The housing market has been making a modest but steady recovery, helped by the Federal Reserve's efforts to give the economy a boost through lower interest rates. The Fed earlier this month announced a third round of bond buying in an effort to stimulate the economy and attack unemployment, which has been stuck above 8 percent since early 2009.
Sales of previously occupied homes jumped in August to the highest level since May 2010. Builder confidence is at a six-year high and construction of single-family homes rose last month to the fastest annual rate in more than two years. However, even with the gains, home sales and construction remain well below healthy levels.
On Tuesday, the Standard & Poor's/Case Shiller home price index showed home prices increased 1.2 percent in July compared to July 2011. That was the second straight year-over-year price gain after two years when prices had fallen every month compared to the same month in the previous year.
The broader economy is expected to benefit from rising home prices. When home prices rise, people typically feel wealthier and spend more. Consumer spending accounts for 70 percent of economic activity.
Home sales have been bolstered by the lowest mortgage rates on record. The average rate on the 30-year fixed mortgage touched a record low of 3.49 percent last week. The rate has been below 4 percent all year. Some economists are forecasting that the Fed's new program to $40 billion a month in mortgage-backed securities will push 30-year mortgages down close to 3 percent in coming months.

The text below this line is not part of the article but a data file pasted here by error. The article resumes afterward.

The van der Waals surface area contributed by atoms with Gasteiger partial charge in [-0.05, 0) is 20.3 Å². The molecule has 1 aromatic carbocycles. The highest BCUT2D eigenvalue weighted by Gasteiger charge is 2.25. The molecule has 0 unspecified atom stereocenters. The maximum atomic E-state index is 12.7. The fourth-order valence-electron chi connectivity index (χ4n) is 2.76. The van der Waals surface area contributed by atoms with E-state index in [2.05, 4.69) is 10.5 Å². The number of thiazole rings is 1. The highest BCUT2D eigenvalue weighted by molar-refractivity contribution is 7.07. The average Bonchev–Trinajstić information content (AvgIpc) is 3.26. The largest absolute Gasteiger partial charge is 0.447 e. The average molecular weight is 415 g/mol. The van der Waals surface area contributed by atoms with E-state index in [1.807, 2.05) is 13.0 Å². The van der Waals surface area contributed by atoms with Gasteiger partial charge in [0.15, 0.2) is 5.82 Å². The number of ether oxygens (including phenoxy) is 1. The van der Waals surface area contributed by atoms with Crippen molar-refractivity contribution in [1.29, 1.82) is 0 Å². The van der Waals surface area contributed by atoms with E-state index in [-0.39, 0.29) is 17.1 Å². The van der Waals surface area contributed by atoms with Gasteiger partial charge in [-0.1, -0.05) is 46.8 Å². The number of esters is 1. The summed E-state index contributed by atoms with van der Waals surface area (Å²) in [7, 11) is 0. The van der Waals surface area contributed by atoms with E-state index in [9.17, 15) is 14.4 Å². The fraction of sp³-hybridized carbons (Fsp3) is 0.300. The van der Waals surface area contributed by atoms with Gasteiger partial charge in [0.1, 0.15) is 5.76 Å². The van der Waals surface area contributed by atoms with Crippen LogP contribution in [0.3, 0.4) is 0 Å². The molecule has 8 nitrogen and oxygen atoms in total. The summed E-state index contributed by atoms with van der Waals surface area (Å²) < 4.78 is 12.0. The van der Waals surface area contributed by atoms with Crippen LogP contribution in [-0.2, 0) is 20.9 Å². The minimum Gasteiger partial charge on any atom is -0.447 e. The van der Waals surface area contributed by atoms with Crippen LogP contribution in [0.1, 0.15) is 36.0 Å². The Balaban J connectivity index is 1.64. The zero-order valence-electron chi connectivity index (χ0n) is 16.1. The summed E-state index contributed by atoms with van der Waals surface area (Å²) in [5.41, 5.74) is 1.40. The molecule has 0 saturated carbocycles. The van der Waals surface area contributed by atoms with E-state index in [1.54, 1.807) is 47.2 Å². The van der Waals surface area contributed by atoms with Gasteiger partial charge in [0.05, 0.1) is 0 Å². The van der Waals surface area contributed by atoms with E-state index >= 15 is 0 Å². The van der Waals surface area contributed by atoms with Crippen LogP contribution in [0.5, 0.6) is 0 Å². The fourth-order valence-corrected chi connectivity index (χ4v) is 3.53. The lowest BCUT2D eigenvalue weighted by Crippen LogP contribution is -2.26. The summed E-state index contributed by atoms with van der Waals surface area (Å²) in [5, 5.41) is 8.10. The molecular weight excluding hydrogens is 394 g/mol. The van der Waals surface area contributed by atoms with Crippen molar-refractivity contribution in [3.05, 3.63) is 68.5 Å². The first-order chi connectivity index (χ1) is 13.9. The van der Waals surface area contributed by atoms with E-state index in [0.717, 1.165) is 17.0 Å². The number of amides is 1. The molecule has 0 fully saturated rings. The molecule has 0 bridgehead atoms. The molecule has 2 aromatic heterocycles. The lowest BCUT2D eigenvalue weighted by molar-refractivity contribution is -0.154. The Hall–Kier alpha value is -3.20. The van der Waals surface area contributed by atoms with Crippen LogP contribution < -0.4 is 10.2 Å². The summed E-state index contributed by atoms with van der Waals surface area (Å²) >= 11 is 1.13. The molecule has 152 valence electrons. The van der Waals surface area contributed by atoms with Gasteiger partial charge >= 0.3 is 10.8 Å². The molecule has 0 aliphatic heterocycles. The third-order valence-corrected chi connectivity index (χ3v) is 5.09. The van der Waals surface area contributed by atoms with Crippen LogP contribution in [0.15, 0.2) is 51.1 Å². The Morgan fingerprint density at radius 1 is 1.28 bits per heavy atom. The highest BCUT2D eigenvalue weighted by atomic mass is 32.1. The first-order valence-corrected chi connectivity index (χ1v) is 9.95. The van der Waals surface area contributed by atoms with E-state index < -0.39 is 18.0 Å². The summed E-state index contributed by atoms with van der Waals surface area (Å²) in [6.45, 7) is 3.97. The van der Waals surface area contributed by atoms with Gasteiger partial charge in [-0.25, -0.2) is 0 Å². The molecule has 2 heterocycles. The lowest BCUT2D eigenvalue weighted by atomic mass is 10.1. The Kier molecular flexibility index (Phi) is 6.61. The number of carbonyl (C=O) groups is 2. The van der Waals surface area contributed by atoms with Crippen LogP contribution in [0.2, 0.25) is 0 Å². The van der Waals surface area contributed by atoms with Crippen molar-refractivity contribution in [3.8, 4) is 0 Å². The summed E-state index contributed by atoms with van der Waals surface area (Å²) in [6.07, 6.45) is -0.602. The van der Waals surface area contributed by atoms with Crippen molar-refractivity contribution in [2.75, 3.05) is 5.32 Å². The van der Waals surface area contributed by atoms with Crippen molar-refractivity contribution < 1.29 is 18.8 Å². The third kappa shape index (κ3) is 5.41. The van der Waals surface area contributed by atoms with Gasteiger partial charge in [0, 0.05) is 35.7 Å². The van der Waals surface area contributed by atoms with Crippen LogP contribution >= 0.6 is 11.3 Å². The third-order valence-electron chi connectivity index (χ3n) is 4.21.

In addition to increased demand from buyers attracted by the low rates, prices are also rising because of a decline in foreclosures and sales of other deeply discounted homes. Many homes in the foreclosure process will likely come on the market in the coming months, which could drag on prices.
However, the factors supporting a revival in housing must confront lingering problems. Many Americans, particularly first-time homebuyers, are unable to qualify for a mortgage or can't afford larger down payments, tougher standards that banks are requiring following the subprime mortgage crisis.
Though new homes represent only a small portion of the housing market, they have a disproportionate impact on the economy. Each home built creates an average of three jobs for a year and generates about $90,000 in tax revenue, according to statistics from the National Association of Home Builders.